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Dark matter

deep sea bacteria

Rockfire is resisting the temptation to feel smug.  In November, it highlighted the beneficial effects of bacteria and just one month later, deep sea bacteria are the heroes of this week’s medical news.

They form the basis of a therapy that has been developed to treat prostate cancer.  Prostate cancer kills one man every hour in the UK so it is little wonder that everyone is so excited by this apparent breakthrough in treatment.

Phase III clinical trials of WST11 have shown that 49% of the 413 men suffering from low-risk (early stage) prostate cancer, who were treated with the trial drug, are now in ‘complete remission’. [1]

The therapy on which WST11 is based was initially developed by the Weizmann Institute of Israel, in collaboration with Steba Biotech, a company whose research and manufacturing operations are also in Israel.  The three trial phases were conducted by University College London at 47 treatment sites in ten countries and those treated with the new drug were three times more likely to show complete recovery than those who were not.

No one has yet taken credit for trawling the ocean floor for potentially useful bacteria but someone found a variety that so rarely sees the light, deep down in its dark habitat, that it has become exceptionally efficient at converting light into energy.   Someone else, or perhaps that same someone, thought about the practical applications of such a skill and teams of clever people later, the bacteria were used to create a photosensitive drug, WST11.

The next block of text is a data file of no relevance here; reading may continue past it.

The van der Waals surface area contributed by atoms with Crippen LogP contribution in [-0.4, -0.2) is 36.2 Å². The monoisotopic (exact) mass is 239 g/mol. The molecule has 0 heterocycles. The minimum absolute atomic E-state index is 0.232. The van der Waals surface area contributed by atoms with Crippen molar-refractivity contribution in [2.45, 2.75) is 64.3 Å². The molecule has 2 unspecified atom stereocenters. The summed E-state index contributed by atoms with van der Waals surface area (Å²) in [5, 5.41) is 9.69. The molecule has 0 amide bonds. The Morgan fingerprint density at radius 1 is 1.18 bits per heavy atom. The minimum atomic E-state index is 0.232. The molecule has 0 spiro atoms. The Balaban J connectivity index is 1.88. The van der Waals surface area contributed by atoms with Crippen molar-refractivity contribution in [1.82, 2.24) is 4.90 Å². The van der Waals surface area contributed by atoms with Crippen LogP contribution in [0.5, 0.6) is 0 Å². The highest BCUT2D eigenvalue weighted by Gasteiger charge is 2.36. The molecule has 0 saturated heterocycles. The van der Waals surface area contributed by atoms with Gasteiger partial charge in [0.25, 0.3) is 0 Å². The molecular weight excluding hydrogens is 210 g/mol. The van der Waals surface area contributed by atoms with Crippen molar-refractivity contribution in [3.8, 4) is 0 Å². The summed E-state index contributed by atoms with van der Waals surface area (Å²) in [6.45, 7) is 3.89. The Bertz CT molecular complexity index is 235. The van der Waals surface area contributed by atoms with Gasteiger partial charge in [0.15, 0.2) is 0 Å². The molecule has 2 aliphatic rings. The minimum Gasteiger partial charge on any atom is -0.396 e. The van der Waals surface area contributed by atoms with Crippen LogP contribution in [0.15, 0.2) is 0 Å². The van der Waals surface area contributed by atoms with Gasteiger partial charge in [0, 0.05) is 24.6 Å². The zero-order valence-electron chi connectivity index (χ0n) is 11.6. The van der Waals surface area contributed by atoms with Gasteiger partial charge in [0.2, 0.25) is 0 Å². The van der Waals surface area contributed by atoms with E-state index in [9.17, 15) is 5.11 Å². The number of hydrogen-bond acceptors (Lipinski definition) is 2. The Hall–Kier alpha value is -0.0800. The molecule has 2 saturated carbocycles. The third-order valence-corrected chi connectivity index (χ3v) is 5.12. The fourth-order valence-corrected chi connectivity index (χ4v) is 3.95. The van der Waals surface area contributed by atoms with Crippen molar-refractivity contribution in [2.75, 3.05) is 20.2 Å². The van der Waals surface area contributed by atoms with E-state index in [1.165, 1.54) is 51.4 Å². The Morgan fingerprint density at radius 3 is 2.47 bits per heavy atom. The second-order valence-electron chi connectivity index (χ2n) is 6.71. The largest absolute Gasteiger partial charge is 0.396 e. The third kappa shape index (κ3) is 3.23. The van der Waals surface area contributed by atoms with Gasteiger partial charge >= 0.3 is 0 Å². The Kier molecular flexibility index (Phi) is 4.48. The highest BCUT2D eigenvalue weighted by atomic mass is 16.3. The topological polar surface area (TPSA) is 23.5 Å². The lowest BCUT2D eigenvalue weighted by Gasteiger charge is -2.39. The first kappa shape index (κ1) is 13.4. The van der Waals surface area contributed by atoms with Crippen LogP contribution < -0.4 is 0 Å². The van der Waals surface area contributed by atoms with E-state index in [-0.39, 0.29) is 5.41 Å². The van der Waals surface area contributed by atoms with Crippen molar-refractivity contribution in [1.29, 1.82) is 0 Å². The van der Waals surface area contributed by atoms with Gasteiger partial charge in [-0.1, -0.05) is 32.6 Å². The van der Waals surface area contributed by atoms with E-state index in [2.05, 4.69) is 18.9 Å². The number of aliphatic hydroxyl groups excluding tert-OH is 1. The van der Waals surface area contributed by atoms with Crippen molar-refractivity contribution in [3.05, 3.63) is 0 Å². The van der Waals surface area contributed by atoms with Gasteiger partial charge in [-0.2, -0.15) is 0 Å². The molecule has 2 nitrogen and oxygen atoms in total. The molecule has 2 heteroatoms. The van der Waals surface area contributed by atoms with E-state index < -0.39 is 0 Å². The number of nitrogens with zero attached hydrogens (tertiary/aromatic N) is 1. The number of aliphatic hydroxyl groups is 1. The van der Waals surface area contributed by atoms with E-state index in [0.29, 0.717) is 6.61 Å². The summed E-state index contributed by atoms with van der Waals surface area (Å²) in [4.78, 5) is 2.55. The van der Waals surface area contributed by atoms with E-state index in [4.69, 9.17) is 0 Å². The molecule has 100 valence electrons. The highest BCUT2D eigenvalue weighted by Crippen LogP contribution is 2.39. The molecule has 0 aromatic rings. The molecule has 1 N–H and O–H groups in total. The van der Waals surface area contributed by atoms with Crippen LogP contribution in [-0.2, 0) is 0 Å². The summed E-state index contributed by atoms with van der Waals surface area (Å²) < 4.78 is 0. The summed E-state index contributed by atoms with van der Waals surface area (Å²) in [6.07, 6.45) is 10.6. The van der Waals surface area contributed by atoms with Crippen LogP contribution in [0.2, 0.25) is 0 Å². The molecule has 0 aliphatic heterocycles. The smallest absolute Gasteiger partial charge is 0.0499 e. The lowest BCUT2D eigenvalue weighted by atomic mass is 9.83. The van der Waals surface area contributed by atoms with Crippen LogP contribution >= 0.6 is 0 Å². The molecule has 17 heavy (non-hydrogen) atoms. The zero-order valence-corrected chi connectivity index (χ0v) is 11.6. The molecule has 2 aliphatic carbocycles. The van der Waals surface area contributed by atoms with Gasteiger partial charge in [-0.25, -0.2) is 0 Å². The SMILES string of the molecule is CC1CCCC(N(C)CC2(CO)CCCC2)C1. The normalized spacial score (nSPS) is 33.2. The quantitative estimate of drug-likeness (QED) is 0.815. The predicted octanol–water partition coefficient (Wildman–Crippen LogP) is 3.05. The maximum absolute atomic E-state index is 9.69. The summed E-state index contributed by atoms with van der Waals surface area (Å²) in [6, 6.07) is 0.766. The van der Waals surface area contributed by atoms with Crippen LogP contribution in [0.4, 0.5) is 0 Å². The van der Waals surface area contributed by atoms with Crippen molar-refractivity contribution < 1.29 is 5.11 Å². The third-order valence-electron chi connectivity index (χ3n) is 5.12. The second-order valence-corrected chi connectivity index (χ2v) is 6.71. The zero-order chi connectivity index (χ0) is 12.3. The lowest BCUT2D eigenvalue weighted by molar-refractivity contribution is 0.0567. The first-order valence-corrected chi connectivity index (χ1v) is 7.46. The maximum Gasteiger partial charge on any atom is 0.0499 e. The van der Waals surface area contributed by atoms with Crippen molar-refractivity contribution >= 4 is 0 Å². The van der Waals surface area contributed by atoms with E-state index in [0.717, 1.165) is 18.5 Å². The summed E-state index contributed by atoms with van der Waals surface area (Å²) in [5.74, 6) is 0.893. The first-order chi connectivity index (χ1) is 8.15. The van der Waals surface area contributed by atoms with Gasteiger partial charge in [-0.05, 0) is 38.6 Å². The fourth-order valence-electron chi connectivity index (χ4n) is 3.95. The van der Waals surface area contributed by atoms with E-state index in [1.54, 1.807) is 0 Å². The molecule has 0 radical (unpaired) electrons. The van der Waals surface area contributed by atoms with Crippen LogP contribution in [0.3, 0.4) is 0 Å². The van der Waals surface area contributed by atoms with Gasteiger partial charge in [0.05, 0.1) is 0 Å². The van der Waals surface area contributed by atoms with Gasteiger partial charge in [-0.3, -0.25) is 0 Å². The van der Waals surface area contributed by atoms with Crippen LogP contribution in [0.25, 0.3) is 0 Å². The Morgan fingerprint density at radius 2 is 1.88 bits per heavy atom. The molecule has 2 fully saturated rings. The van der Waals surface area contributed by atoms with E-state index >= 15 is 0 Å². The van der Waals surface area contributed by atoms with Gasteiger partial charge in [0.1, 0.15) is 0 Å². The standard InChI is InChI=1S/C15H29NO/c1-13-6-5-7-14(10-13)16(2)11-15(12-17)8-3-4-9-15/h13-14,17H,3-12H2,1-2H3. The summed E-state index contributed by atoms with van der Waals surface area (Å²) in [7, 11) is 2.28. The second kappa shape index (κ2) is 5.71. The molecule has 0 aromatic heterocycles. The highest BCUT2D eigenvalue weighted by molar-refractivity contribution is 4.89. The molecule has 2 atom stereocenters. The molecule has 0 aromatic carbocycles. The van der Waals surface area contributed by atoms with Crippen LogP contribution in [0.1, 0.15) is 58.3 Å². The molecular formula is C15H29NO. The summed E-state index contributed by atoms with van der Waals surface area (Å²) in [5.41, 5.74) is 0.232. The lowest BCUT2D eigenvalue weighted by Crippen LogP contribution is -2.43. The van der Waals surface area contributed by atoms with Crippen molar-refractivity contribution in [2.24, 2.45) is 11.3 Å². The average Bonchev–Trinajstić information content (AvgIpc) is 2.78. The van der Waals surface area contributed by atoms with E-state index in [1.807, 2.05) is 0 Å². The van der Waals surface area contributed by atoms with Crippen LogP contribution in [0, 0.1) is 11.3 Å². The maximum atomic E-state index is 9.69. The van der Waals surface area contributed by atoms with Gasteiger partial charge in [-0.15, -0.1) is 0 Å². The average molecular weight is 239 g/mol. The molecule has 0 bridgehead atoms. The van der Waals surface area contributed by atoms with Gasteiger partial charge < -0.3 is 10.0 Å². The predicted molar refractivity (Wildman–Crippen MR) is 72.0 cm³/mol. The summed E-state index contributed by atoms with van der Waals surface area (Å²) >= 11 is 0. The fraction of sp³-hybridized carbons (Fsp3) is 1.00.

The drug is introduced into the patient’s bloodstream and then light is applied to the cancerous tissue by means of a microscopic laser.  The light causes the photosensitive drug to release free radicals (unstable, reactive atoms or groups of atoms) that attack the surrounding cells.  In this way, the therapy destroys malignant cells while leaving healthy tissue intact.

The therapy is non-surgical and minimally invasive and, two years on from treatment, not one of the patients who had received WST11 had any of the normal side effects such as incontinence.

In principle, the therapy could be applied to other early stage cancers where the tumour is contained and has not begun to spread.  If so, that anonymous deep sea bacteria hunter should step out of the shadows and take a bow.

[1] Prostate cancer drug brings complete remission for half of patients